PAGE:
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Tuesday, October 18, 2011
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Duqu Stuxnet 2 Posted by Mikko @ 19:33 GMT

Big news today.

A new backdoor created by someone who had access to the source code of Stuxnet has been found.

Stuxnet source code is not out in-the-wild (only the binaries). Only the original authors have the source code. So, this new backdoor was created by the same party that created Stuxnet. For a refresher on Stuxnet — arguably the most important malware in history — see our Q&A.

Unlike Stuxnet, the new backdoor, known as Duqu, does not target automation or PLC gear. Instead, it's used for reconnaissance. Duqu collects various types of information from infected systems for a future attack. It's possible we'll eventually see a new attack based on the information gathered by Duqu.

The code similarities between Duqu and Stuxnet are obvious. Duqu's kernel driver (JMINET7.SYS) is actually so similar to Stuxnet's driver (MRXCLS.SYS) that our back-end systems actually thought it's Stuxnet:

Duqu / Stuxnet 2

Stuxnet drivers were signed with stolen certificate belonging to Taiwanese companies called RealTek and JMicron.

Duqu has a driver signed with a stolen certificate belonging to a Taiwanese company called C-Media Electronics Incorporation.

cmi4432.sys

In addition of this signed driver, several other related unsigned driver files have been found, some of them claiming to be from JMicron or IBM:

jminet7.sys nfrd965.sys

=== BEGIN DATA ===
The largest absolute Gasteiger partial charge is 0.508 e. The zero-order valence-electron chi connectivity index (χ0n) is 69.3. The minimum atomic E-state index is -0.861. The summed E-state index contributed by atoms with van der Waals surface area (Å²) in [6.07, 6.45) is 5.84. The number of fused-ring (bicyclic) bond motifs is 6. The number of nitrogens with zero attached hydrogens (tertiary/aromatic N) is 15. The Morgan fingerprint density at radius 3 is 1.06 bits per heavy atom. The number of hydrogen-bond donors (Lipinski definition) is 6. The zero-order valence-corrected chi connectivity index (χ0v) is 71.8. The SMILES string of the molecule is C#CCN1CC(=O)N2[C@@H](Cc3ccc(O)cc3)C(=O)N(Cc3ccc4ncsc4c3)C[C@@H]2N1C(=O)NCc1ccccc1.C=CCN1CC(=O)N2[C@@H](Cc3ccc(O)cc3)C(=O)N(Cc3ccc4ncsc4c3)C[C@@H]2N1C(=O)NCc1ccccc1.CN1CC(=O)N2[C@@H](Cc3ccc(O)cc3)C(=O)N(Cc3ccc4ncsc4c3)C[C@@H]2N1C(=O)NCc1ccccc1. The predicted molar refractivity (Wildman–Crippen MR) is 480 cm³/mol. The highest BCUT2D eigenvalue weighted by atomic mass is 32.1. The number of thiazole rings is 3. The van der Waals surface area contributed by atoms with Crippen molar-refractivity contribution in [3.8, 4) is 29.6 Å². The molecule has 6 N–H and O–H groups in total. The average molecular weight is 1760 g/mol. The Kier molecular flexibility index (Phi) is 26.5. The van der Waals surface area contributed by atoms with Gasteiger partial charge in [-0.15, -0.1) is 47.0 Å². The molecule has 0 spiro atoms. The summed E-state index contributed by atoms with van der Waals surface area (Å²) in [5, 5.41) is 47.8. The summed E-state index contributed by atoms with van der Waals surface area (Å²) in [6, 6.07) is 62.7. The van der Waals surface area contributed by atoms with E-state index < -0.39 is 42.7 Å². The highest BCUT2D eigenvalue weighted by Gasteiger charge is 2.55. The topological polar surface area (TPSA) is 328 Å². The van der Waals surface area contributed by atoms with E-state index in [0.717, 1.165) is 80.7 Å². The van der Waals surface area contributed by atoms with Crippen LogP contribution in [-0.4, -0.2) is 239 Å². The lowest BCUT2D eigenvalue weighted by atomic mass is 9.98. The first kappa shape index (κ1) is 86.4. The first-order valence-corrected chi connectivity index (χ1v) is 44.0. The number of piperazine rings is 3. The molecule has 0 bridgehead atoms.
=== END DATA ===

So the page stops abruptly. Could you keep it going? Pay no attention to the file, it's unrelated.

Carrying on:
The best research into Duqu so far has been done by Symantec. They've been at it for a while, and have today published a 46-page whitepaper on it.

Was Duqu written by US Government? Or by Israel? We don't know.

Was the target Iran? We don't know.

F-Secure antivirus detects Duqu generically with one of our Gen:Trojan.Heur detections.

P.S. By a coincidence, a website called ISS Source has today published a confused article talking about a new "Stuxnet-like worm" created by Google, Microsoft, and Oracle. We don't believe this article is accurate.

Updated the add: Our description with analysis of Duqu is now online.

SHA-1 hashes for the files referenced above:

jminet7.sys – d17c6a9ed7299a8a55cd962bdb8a5a974d0cb660
netp191.PNF – 3ef572cd2b3886e92d1883e53d7c8f7c1c89a4b4
netp192.PNF – c4e51498693cebf6d0cf22105f30bc104370b583
cmi4432.PNF – 192f3f7c40fa3aaa4978ebd312d96447e881a473
cmi4432.sys – 588476196941262b93257fd89dd650ae97736d4d
cmi4464.PNF – f8f116901ede1ef59c05517381a3e55496b66485
trojan-spy – 723c71bd7a6c1a02fa6df337c926410d0219103a

Edited to add: Corrections made and screenshots added.












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